Q&A

The Pagan Origin of Christian Holidays

Q. I have been considering the issue of pagan holy days being repackaged by the Christian church. My tendency in my faith-walk is to fall into legalism (following an outward practice thinking that I am a “better” Christian because of it). Since I know it’s a pitfall for me, I am cautious to change my outward practice until I am certain that is the best way. For example, while the Christian church celebrates Easter and not Passover, does the very act of celebrating Christ’s death and resurrection not somehow redeem the fact that it may not be on the right day or have questionable beginnings (inclusion of pagan elements)? I’ve attempted to discuss this issue with several friends who are Believers, and they tend to “roll” their eyes at my comments. Do you have any insight on this?

A. It’s no coincidence that the two most important Christian holidays were once two of the most excessive displays of pagan revelry, characterized by behavior that was specifically forbidden by God.  Christians refused to celebrate either of these holidays for over 400 years, but they have now been accepted to a point where to question them invites ridicule.

As far as the Lord’s birth is concerned the actual date is unknown, although an early fall time frame seems most likely. The way the holiday is celebrated is another matter. The commercialism, over indulgence, and prominence of pagan symbols like evergreen trees, mistletoe, and Santa Claus (an all knowing, omni-present father figure who rewards kids based on their behavior) have no place in the celebration of our Lord’s arrival on Earth. Giving each other gifts to celebrate His birth is one thing, but pretending they came from the false god Santa as a reward for good behavior is quite another.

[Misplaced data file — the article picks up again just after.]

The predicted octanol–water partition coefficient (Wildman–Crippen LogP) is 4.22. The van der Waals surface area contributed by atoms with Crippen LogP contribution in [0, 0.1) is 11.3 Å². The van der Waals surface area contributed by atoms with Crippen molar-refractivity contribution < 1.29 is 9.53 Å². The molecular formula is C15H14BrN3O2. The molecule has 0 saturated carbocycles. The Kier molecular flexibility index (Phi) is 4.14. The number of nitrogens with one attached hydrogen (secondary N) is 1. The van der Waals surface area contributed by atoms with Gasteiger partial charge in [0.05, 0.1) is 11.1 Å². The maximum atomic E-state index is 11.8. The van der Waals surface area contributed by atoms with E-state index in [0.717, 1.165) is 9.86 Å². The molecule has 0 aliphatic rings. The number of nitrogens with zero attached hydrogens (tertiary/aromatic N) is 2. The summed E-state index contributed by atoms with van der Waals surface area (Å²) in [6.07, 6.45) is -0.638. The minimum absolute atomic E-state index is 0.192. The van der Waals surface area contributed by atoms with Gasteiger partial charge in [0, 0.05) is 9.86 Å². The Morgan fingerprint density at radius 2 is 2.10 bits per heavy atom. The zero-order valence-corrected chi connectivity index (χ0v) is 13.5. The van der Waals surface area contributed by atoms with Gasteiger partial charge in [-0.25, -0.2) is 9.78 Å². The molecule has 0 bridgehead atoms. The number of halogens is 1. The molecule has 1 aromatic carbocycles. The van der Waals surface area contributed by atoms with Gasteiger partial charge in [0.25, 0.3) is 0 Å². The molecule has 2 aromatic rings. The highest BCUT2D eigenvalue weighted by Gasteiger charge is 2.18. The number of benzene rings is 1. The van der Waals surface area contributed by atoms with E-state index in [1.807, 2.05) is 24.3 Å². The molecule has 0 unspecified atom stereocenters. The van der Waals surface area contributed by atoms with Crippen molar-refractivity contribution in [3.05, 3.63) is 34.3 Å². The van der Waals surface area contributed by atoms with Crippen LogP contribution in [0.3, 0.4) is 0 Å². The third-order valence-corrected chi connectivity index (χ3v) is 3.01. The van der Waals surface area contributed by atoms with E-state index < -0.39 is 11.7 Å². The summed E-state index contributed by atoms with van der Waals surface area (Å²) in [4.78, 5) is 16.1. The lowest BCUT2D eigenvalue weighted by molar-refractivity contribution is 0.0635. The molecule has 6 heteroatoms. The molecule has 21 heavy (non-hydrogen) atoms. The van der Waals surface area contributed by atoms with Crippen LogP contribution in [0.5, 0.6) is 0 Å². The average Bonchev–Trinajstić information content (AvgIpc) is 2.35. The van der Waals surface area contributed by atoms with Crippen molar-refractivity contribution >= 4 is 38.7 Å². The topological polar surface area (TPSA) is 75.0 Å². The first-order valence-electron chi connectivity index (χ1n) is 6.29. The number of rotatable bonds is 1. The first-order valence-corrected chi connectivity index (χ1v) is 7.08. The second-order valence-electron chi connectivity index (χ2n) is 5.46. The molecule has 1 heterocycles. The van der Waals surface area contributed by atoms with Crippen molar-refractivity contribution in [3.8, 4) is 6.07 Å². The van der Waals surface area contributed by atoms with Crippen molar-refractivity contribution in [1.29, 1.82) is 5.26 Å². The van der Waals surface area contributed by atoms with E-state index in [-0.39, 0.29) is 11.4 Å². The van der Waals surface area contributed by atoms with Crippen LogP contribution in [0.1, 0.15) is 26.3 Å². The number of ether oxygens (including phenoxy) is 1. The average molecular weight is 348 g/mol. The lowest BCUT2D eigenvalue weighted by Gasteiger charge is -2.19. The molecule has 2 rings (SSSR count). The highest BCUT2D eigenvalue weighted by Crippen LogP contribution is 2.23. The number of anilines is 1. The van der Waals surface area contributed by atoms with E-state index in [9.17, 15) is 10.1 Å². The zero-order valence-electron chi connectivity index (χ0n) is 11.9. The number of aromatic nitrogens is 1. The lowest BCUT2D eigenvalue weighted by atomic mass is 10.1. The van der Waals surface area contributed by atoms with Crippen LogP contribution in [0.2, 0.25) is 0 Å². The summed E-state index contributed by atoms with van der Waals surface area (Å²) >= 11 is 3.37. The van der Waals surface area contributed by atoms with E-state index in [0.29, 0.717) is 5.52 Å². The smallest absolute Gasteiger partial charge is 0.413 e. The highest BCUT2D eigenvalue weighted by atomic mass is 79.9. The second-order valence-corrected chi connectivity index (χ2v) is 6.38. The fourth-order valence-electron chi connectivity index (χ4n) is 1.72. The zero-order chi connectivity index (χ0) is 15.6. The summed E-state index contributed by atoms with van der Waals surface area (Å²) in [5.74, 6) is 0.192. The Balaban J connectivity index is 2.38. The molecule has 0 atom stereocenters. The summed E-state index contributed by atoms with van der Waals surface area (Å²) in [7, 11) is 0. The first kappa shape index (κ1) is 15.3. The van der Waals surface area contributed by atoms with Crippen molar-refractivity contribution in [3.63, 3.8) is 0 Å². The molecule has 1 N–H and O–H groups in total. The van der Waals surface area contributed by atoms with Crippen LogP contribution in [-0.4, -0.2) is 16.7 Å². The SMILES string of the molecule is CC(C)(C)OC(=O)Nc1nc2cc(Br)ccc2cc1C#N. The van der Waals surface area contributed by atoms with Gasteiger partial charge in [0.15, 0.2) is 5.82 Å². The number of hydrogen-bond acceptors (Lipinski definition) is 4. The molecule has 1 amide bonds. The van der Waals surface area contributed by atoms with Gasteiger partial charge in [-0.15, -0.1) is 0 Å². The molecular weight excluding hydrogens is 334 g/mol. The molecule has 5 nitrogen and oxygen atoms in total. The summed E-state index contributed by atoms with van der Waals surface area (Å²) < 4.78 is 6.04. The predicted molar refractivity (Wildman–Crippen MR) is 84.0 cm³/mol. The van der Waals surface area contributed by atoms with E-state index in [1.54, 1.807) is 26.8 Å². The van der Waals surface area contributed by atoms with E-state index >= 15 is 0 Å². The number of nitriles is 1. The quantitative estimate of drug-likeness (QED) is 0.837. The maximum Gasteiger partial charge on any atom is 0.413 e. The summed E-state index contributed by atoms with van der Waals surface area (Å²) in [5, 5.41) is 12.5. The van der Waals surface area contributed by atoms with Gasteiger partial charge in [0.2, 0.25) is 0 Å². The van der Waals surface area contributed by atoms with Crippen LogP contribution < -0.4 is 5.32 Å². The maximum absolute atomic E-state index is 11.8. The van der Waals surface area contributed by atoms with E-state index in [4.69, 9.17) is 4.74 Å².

Where Easter is concerned,  the very name comes from the Babylonian fertility goddess Ishtar, and the main attractions are eggs and rabbits, which are symbols of fertility.  Contrary to the day of the Lord’s birth,  Resurrection Morning is well known. It happened on the Jewish Feast of First fruits which falls on the first Sunday morning after Passover. It’s by far the most important event in human history and deserves our full attention in a heart felt expression of praise and thanksgiving. We might be able to convince God that we didn’t know the date of His birth, but we have no such excuse with His resurrection.  It’s a good thing we live in the Age of Grace.

 

Print Friendly